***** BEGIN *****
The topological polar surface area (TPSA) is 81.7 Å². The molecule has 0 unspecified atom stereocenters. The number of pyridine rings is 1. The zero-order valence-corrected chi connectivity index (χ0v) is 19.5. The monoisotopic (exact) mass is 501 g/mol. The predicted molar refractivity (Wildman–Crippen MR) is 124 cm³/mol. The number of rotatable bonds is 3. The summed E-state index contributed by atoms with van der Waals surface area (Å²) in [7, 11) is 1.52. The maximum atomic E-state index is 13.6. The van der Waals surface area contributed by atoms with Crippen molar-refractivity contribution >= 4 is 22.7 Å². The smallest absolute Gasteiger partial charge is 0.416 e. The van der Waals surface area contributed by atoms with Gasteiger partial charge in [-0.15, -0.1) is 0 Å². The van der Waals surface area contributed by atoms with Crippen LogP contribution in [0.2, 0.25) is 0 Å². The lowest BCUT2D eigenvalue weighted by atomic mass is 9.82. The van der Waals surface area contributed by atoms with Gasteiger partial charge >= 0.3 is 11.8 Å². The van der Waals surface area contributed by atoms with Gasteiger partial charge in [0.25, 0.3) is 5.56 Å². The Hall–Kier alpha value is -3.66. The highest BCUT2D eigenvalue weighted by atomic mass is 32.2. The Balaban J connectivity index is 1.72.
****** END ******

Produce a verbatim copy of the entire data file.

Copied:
The topological polar surface area (TPSA) is 81.7 Å². The molecule has 0 unspecified atom stereocenters. The number of pyridine rings is 1. The zero-order valence-corrected chi connectivity index (χ0v) is 19.5. The monoisotopic (exact) mass is 501 g/mol. The predicted molar refractivity (Wildman–Crippen MR) is 124 cm³/mol. The number of rotatable bonds is 3. The summed E-state index contributed by atoms with van der Waals surface area (Å²) in [7, 11) is 1.52. The maximum atomic E-state index is 13.6. The van der Waals surface area contributed by atoms with Crippen molar-refractivity contribution >= 4 is 22.7 Å². The smallest absolute Gasteiger partial charge is 0.416 e. The van der Waals surface area contributed by atoms with Gasteiger partial charge in [-0.15, -0.1) is 0 Å². The van der Waals surface area contributed by atoms with Crippen LogP contribution in [0.2, 0.25) is 0 Å². The lowest BCUT2D eigenvalue weighted by atomic mass is 9.82. The van der Waals surface area contributed by atoms with Gasteiger partial charge >= 0.3 is 11.8 Å². The van der Waals surface area contributed by atoms with Gasteiger partial charge in [0.25, 0.3) is 5.56 Å². The Hall–Kier alpha value is -3.66. The highest BCUT2D eigenvalue weighted by atomic mass is 32.2. The Balaban J connectivity index is 1.72.